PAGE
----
More 1600's picture thoughts
Rosie Jackson celebrates the anima mundi
The Philosophers’ Secret Fire: A History of the Imagination
Penguin Books, UK, 2002, £9.99
The Oonark Eskimos were unimpressed by man’s lunar landing. `That’s nothing,’ said one. `My uncle went to the moon lots of times.’ But in a culture as hostile as ours to the wisdom of vision and enchantment, the authenticity of such metaphorical experience has been denied. With matter defined as the only reality, things as `immaterial’ as the soul, imagination, or less visible worlds are deemed to have no substance and therefore not to matter: even as I write, Professor Stephen Hawking is on air declaring belief in God to be infantile.
In this context, Patrick Harpur’s brilliant new study of the imagination - impassioned, wise, wry, humane, full of dynamic scholarship and inspired argument - is especially welcome. A fascinating, beautifully written history, not only is it intellectually meaty, overflowing with telling insight and detailed example, but on a heart level it reminds us of the deeply healing effects of a more generous and imaginal way of seeing. I found myself reviewing my own life in a new way: decisions driven by promptings from intuitions or dreams no longer seemed crazy, but full of divinest sense; I was left vindicated and reassured, with a renewed trust in the unconscious.
The problem is less one of ignorance than amnesia. In our forgetting of a larger, more sacred vision, our literalism - taking this too solid world as the only truth - has become a kind of curse. For the ancient Greeks, truth was aletheia - `not forgetting’ - and learning less an act of cognition than of recognition: a process of remembering. Since incarnation itself was held to be a falling away from wholeness - the Primary Imagination, out of which we are born and to which we return - the deepest forms of human knowledge and creativity could not be more than partial recoveries of this original state. Hence Plato’s anamnesis, or `recollection’ - the activity of the Secondary, or human, Imagination: `a power of working at a barrier of darkness, recovering verities which we somehow know of, but have in our egoistic fantasy life “forgotten”.’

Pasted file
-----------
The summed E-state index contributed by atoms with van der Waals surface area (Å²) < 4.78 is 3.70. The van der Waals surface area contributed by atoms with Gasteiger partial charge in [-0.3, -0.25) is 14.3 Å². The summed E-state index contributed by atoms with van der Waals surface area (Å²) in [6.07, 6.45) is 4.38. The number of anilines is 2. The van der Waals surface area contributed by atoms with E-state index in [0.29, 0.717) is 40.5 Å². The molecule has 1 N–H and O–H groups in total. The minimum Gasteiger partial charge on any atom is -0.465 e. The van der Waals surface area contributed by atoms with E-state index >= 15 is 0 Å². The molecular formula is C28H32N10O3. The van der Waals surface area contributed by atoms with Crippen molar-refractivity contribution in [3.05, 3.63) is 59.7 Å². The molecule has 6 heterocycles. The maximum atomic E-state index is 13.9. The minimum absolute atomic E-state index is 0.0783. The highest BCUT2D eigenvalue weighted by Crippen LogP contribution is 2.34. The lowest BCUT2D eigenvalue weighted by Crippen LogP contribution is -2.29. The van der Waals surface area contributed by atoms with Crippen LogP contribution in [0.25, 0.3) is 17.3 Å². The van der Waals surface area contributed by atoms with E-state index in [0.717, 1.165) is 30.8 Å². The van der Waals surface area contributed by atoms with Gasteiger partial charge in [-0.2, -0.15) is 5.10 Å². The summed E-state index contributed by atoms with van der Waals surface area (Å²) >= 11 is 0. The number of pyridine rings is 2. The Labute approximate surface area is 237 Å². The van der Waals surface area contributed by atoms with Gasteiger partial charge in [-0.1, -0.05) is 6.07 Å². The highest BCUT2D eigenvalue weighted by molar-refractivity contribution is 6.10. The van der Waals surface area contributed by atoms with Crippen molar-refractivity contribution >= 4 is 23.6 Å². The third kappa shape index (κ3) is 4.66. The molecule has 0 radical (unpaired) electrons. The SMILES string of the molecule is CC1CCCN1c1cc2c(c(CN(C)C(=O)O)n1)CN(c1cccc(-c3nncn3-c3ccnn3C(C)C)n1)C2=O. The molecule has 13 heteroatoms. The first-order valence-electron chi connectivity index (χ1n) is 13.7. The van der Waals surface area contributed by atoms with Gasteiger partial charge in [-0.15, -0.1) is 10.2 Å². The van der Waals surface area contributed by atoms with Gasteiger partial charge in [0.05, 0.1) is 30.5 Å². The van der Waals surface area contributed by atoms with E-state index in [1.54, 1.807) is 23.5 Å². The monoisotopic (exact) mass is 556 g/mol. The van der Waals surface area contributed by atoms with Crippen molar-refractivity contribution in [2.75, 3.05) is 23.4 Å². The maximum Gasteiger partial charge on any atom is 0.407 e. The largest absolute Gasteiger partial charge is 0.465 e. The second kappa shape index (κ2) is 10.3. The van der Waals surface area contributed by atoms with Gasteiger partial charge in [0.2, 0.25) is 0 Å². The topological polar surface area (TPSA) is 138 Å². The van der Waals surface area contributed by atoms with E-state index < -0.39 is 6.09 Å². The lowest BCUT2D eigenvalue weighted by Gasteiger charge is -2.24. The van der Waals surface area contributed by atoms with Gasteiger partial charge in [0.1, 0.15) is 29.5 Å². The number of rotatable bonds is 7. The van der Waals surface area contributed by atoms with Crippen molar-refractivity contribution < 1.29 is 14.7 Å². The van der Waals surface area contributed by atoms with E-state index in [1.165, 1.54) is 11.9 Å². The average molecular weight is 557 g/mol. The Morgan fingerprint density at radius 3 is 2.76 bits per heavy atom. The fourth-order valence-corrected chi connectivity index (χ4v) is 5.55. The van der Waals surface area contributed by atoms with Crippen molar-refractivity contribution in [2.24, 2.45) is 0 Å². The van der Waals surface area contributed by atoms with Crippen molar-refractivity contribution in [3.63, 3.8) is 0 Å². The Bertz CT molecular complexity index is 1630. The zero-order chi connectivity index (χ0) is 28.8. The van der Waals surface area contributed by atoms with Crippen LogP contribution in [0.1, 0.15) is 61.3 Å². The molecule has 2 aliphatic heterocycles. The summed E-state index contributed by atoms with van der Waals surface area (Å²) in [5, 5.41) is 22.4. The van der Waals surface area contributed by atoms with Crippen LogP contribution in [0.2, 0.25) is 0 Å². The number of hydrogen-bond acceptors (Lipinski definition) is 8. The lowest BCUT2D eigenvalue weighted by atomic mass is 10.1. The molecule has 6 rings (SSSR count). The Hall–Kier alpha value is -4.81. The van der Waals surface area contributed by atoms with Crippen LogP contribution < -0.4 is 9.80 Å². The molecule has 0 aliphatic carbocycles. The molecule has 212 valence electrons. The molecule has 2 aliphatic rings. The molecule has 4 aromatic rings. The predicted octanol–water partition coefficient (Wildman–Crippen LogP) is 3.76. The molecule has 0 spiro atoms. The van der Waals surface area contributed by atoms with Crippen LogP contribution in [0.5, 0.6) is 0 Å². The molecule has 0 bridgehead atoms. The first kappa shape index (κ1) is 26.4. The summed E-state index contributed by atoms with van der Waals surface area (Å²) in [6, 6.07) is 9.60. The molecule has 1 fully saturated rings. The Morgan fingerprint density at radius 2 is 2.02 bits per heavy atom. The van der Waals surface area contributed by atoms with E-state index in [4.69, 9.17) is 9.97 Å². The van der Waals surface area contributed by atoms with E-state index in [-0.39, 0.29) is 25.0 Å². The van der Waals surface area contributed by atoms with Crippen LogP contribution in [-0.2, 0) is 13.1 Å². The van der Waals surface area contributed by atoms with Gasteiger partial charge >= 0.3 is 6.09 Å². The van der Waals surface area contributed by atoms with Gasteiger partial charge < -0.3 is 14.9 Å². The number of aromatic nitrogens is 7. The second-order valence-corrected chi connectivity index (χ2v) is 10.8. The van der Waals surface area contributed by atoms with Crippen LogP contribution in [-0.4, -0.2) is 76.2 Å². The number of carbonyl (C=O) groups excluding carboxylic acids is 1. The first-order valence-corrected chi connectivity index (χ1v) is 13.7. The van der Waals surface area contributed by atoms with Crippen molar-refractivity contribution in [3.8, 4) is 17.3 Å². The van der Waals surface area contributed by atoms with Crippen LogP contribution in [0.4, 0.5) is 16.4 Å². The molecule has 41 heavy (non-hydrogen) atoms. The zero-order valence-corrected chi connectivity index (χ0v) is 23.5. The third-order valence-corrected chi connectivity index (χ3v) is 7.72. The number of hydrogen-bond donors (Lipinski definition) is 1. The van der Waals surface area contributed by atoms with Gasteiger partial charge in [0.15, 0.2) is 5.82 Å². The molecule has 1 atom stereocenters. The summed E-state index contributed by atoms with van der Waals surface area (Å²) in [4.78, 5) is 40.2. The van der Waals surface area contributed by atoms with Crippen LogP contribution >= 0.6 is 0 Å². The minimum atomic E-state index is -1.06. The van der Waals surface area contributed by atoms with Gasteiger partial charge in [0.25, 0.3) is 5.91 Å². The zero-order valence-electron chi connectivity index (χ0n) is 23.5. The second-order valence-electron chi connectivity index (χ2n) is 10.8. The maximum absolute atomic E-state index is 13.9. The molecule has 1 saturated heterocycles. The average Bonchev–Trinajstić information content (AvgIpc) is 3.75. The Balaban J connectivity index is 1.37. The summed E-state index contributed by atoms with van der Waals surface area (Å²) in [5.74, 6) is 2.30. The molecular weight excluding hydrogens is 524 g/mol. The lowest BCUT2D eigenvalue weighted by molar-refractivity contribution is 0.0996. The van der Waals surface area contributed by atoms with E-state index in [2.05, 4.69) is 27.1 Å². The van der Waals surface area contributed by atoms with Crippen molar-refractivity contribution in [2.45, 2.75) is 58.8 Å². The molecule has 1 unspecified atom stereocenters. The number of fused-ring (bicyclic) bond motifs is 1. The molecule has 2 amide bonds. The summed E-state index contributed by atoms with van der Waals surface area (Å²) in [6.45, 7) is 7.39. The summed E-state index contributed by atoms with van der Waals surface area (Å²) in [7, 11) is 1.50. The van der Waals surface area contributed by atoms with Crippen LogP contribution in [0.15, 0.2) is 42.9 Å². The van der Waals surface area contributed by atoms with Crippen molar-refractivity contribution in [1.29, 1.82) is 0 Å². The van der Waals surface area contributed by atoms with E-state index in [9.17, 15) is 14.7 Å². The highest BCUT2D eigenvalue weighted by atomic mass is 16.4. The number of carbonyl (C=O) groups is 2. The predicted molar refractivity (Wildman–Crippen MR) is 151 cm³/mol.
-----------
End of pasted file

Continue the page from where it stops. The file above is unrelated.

Harpur’s powerful chronicle of this eclipsed tradition of otherworldly beings - angels, devils, gods, sidhe, the whole prolific realm once known as `faery’ - helps us remember a way of inhabiting the world that is more ambiguous and shape-shifting than the dull secularism which has come to prevail these last three centuries. His `daimonic’ reality – close to Jung’s `psychic’ and Hillman’s `imaginal’ - invokes a world that is inner as much as outer, where the imagination may not come from us so much as contain us: `It’s as likely that gods imagine us as that we imagine them.’ He undermines dogmatic atheism and the arrogance of any human-centred universe which assumes God to be our invention rather than vice versa. And the reductive literalism we inhabit - our culture’s negative default button – becomes little more than another fiction, another myth, hell-bent on denying the soul. `The sin of the ego is to wish to sever itself from its own source; its tragedy is that it sometimes succeeds.’
Some of the contours of his map of the imagination are familiar - the ideas of Heraclitus, Plotinus and Plato, Coleridge, Eliot and Hughes, Boehme, Blake and Yeats, Jung and Hillman – and the notion that from the early 17th century, the falling away of an imaginal reality has gathered momentum. In the process of our increased materialism of value and thought, we have lost vital touch with the anima mundi – the soul of the world – that collective energy which manifests both spiritually and physically and whose neglect has led to our current lack of meaning and beauty. Banished and suppressed, however, otherworldly realities do not die but return in more disturbing form – the daimonic turns into the demonic – what Yeats called those `lethargies and cruelties and timidities’ whose roots lie in a denial of imagination.